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Electromagnetic navigation bronchoscopy to access lung lesions in 1,000 subjects: first results of the prospective, multicenter NAVIGATE study

  • Sandeep J. Khandhar1,
  • Mark R. Bowling2,
  • Javier Flandes3,
  • Thomas R. Gildea4,
  • Kristin L. Hood5,
  • William S. Krimsky6,
  • Douglas J. Minnich7, 14,
  • Septimiu D. Murgu8,
  • Michael Pritchett9,
  • Eric M. Toloza10, 11,
  • Momen M. Wahidi12,
  • Jennifer J. Wolvers5,
  • Erik E. Folch13Email author and
  • for the NAVIGATE Study Investigators
Contributed equally
BMC Pulmonary MedicineBMC series – open, inclusive and trusted201717:59

https://doi.org/10.1186/s12890-017-0403-9

Received: 25 January 2017

Accepted: 28 March 2017

Published: 11 April 2017

Abstract

Background

Electromagnetic navigation bronchoscopy (ENB) is an image-guided, minimally invasive approach that uses a flexible catheter to access pulmonary lesions.

Methods

NAVIGATE is a prospective, multicenter study of the superDimension™ navigation system. A prespecified 1-month interim analysis of the first 1,000 primary cohort subjects enrolled at 29 sites in the United States and Europe is described. Enrollment and 24-month follow-up are ongoing.

Results

ENB index procedures were conducted for lung lesion biopsy (n = 964), fiducial marker placement (n = 210), pleural dye marking (n = 17), and/or lymph node biopsy (n = 334; primarily endobronchial ultrasound-guided). Lesions were in the peripheral/middle lung thirds in 92.7%, 49.7% were <20 mm, and 48.4% had a bronchus sign. Radial EBUS was used in 54.3% (543/1,000 subjects) and general anesthesia in 79.7% (797/1,000). Among the 964 subjects (1,129 lesions) undergoing lung lesion biopsy, navigation was completed and tissue was obtained in 94.4% (910/964). Based on final pathology results, ENB-aided samples were read as malignant in 417/910 (45.8%) subjects and non-malignant in 372/910 (40.9%) subjects. An additional 121/910 (13.3%) were read as inconclusive. One-month follow-up in this interim analysis is not sufficient to calculate the true negative rate or diagnostic yield. Tissue adequacy for genetic testing was 80.0% (56 of 70 lesions sent for testing). The ENB-related pneumothorax rate was 4.9% (49/1,000) overall and 3.2% (32/1,000) CTCAE Grade ≥2 (primary endpoint). The ENB-related Grade ≥2 bronchopulmonary hemorrhage and Grade ≥4 respiratory failure rates were 1.0 and 0.6%, respectively.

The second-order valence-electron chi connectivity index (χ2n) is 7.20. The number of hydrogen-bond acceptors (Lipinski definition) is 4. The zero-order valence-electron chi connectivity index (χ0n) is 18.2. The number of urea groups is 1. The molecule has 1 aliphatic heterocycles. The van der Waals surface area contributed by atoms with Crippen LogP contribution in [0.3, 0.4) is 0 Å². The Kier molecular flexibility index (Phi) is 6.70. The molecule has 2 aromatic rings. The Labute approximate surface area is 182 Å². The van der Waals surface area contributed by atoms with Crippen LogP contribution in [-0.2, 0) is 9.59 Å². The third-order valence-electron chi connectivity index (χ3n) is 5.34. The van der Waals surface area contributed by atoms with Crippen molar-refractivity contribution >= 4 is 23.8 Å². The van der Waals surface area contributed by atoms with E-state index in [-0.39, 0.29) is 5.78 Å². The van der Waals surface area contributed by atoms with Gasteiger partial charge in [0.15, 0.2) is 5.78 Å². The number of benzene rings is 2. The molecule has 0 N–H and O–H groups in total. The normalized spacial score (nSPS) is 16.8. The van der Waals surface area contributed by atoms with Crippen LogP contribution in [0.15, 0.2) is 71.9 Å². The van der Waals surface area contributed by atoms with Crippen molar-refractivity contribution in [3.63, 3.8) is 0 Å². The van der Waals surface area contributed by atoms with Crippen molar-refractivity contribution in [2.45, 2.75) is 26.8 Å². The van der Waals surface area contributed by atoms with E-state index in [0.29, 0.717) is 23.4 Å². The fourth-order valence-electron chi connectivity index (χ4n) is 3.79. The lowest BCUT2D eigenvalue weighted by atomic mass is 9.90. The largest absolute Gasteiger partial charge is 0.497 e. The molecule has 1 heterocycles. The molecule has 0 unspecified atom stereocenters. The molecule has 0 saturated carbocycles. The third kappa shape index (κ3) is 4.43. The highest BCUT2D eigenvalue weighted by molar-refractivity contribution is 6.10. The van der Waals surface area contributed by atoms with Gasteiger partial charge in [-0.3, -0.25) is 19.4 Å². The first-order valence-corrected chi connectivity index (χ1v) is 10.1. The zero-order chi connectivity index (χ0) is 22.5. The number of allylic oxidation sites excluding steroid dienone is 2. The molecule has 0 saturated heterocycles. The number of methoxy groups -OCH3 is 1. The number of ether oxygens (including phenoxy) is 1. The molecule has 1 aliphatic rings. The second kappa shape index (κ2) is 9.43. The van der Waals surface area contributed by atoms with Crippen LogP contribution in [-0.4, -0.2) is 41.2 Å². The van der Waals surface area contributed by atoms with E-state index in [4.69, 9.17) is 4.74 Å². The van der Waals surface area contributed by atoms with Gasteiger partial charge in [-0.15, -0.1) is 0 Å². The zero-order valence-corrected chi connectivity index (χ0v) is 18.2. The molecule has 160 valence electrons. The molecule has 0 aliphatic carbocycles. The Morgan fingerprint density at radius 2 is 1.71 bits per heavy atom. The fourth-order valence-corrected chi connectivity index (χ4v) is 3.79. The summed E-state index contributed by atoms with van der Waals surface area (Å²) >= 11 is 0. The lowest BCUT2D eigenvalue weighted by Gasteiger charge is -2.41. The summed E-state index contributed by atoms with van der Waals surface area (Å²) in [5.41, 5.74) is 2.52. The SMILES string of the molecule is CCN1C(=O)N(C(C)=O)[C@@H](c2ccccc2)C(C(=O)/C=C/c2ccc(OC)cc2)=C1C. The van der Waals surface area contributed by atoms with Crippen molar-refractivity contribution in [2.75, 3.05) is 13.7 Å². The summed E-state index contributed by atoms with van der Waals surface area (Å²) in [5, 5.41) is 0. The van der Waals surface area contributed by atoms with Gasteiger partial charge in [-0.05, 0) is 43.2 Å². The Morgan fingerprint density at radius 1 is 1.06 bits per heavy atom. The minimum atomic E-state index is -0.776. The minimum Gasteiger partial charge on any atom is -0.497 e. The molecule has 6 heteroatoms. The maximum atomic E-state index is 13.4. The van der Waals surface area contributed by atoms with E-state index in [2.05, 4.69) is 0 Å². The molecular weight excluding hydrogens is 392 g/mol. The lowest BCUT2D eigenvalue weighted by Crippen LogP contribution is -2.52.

Conclusions

One-month results of the first 1,000 subjects enrolled demonstrate low adverse event rates in a generalizable population across diverse practice settings. Continued enrollment and follow-up are required to calculate the true negative rate and delineate the patient, lesion, and procedural factors contributing to diagnostic yield.

Trial registration

ClinicalTrials.gov NCT02410837. Registered 31 March 2015.

Keywords

Image-Guided Biopsy Lung Cancer Lung Neoplasms Neoplasm Staging Solitary Pulmonary Nodule